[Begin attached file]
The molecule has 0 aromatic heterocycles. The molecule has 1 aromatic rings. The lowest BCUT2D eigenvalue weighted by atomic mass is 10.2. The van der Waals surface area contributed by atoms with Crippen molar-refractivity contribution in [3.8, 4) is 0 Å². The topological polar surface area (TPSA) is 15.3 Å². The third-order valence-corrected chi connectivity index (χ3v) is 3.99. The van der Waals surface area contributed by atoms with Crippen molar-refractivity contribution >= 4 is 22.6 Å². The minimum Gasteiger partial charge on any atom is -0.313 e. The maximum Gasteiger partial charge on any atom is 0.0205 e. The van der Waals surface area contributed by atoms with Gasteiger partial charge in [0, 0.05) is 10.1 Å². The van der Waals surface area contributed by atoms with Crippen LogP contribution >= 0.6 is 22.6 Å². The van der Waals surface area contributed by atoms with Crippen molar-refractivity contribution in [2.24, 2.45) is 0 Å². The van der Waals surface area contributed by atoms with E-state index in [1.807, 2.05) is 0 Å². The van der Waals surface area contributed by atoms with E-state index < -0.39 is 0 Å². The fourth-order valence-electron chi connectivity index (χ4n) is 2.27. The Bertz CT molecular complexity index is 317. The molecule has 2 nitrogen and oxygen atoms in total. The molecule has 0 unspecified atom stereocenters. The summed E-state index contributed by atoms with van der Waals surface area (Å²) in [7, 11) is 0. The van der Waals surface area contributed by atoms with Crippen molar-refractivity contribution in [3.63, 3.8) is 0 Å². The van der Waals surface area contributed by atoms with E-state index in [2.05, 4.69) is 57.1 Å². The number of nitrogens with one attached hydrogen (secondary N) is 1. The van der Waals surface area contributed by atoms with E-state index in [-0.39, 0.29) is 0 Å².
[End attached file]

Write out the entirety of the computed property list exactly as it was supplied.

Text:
The molecule has 0 aromatic heterocycles. The molecule has 1 aromatic rings. The lowest BCUT2D eigenvalue weighted by atomic mass is 10.2. The van der Waals surface area contributed by atoms with Crippen molar-refractivity contribution in [3.8, 4) is 0 Å². The topological polar surface area (TPSA) is 15.3 Å². The third-order valence-corrected chi connectivity index (χ3v) is 3.99. The van der Waals surface area contributed by atoms with Crippen molar-refractivity contribution >= 4 is 22.6 Å². The minimum Gasteiger partial charge on any atom is -0.313 e. The maximum Gasteiger partial charge on any atom is 0.0205 e. The van der Waals surface area contributed by atoms with Gasteiger partial charge in [0, 0.05) is 10.1 Å². The van der Waals surface area contributed by atoms with Crippen LogP contribution >= 0.6 is 22.6 Å². The van der Waals surface area contributed by atoms with Crippen molar-refractivity contribution in [2.24, 2.45) is 0 Å². The van der Waals surface area contributed by atoms with E-state index in [1.807, 2.05) is 0 Å². The van der Waals surface area contributed by atoms with E-state index < -0.39 is 0 Å². The fourth-order valence-electron chi connectivity index (χ4n) is 2.27. The Bertz CT molecular complexity index is 317. The molecule has 2 nitrogen and oxygen atoms in total. The molecule has 0 unspecified atom stereocenters. The summed E-state index contributed by atoms with van der Waals surface area (Å²) in [7, 11) is 0. The van der Waals surface area contributed by atoms with Crippen molar-refractivity contribution in [3.63, 3.8) is 0 Å². The van der Waals surface area contributed by atoms with E-state index in [2.05, 4.69) is 57.1 Å². The number of nitrogens with one attached hydrogen (secondary N) is 1. The van der Waals surface area contributed by atoms with E-state index in [-0.39, 0.29) is 0 Å².